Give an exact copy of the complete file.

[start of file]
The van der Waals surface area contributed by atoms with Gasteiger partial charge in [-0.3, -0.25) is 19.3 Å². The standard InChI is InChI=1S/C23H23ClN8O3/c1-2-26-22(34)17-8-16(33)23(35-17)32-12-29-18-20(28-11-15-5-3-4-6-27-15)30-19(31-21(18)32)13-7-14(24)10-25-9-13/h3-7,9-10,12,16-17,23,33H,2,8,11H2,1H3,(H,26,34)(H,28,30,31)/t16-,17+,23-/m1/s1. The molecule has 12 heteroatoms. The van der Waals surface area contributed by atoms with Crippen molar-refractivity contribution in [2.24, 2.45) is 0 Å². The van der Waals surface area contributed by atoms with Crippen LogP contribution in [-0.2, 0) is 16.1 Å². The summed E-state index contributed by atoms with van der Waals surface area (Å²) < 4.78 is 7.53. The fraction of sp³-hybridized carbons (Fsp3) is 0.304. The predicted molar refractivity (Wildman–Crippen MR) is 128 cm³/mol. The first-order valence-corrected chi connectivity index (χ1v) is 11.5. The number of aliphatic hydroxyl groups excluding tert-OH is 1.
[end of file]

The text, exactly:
The van der Waals surface area contributed by atoms with Gasteiger partial charge in [-0.3, -0.25) is 19.3 Å². The standard InChI is InChI=1S/C23H23ClN8O3/c1-2-26-22(34)17-8-16(33)23(35-17)32-12-29-18-20(28-11-15-5-3-4-6-27-15)30-19(31-21(18)32)13-7-14(24)10-25-9-13/h3-7,9-10,12,16-17,23,33H,2,8,11H2,1H3,(H,26,34)(H,28,30,31)/t16-,17+,23-/m1/s1. The molecule has 12 heteroatoms. The van der Waals surface area contributed by atoms with Crippen molar-refractivity contribution in [2.24, 2.45) is 0 Å². The van der Waals surface area contributed by atoms with Crippen LogP contribution in [-0.2, 0) is 16.1 Å². The summed E-state index contributed by atoms with van der Waals surface area (Å²) < 4.78 is 7.53. The fraction of sp³-hybridized carbons (Fsp3) is 0.304. The predicted molar refractivity (Wildman–Crippen MR) is 128 cm³/mol. The first-order valence-corrected chi connectivity index (χ1v) is 11.5. The number of aliphatic hydroxyl groups excluding tert-OH is 1.